In an era of strained budgets and scarce public resources, our local, state, and national governments need to prioritize reforming our civil justice system. Tort reform isn’t just about doctors and hospitals; employers of all sizes spend millions of dollars each year on liability insurance, stifling innovation and taking billions of dollars out of our economy. Plaintiffs’ lawyers have discovered that there is a significant amount of money to be made suing businesses, irrespective of whether they caused any harm. The rest of us pay the price, too, as lawsuit abuse drives the cost of doing business even higher.
New Jersey-based businesses are especially vulnerable to lawsuit abuse. The Garden State’s civil justice laws are antiquated and have made us infamous for frivolous litigation, and this distinction has become more pronounced as competing states have enacted reform measures. “Litigation tourism” – the phenomenon in which residents of other states come here to sue because our laws make it easier for them to collect the largest settlements – is not the kind of industry we need here in New Jersey.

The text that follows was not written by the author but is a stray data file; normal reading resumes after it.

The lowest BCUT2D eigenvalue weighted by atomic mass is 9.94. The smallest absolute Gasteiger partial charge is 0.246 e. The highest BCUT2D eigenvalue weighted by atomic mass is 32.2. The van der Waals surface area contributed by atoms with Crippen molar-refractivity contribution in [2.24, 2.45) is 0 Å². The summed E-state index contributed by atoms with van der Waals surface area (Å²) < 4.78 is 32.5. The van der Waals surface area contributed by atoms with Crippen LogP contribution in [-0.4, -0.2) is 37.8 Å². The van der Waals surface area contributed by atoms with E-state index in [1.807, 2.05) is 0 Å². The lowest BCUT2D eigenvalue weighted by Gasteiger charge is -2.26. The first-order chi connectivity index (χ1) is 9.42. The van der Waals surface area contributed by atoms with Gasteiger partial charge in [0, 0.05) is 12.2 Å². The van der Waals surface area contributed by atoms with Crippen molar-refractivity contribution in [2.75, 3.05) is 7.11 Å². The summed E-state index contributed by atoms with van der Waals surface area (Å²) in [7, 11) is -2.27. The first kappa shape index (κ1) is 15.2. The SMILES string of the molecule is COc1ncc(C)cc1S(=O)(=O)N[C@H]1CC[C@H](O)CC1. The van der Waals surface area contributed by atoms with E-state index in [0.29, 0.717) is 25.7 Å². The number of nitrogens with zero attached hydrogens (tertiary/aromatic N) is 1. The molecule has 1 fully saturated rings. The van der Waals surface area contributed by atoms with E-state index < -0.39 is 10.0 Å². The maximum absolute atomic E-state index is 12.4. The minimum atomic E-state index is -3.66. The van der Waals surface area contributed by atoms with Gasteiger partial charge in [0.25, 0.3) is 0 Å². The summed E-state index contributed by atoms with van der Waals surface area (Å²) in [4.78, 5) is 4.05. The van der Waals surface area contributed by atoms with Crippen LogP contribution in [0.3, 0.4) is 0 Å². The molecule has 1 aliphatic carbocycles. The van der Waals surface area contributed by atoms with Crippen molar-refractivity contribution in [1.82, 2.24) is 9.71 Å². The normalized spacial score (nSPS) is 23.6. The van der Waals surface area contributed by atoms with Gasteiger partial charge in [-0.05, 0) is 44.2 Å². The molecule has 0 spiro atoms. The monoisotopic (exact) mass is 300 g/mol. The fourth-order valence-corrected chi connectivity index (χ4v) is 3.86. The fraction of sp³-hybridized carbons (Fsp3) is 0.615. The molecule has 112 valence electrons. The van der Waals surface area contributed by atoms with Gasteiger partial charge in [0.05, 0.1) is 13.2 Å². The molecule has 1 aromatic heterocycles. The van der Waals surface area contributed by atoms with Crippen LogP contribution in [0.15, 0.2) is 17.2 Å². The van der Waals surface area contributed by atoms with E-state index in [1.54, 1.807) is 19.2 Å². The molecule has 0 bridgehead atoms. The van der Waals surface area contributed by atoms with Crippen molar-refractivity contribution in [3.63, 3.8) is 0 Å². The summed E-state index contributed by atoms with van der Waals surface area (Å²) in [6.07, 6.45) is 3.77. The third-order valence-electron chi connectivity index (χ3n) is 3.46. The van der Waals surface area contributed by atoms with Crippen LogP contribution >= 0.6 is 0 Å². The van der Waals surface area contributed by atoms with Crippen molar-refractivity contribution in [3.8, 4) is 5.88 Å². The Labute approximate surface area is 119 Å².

A Rutgers-Eagleton survey found that 87 percent of New Jersey businesses with fewer than 500 employees want the state legislature to prioritize reforming our civil justice system. It’s estimated that New Jersey would create 35,000 – 94,000 new jobs by enacting comprehensive tort reform proposals. And the best part about legal reform is that unlike many other ways to stimulate the economy, bringing common sense to our civil justice system doesn’t require a line-item in the state budget.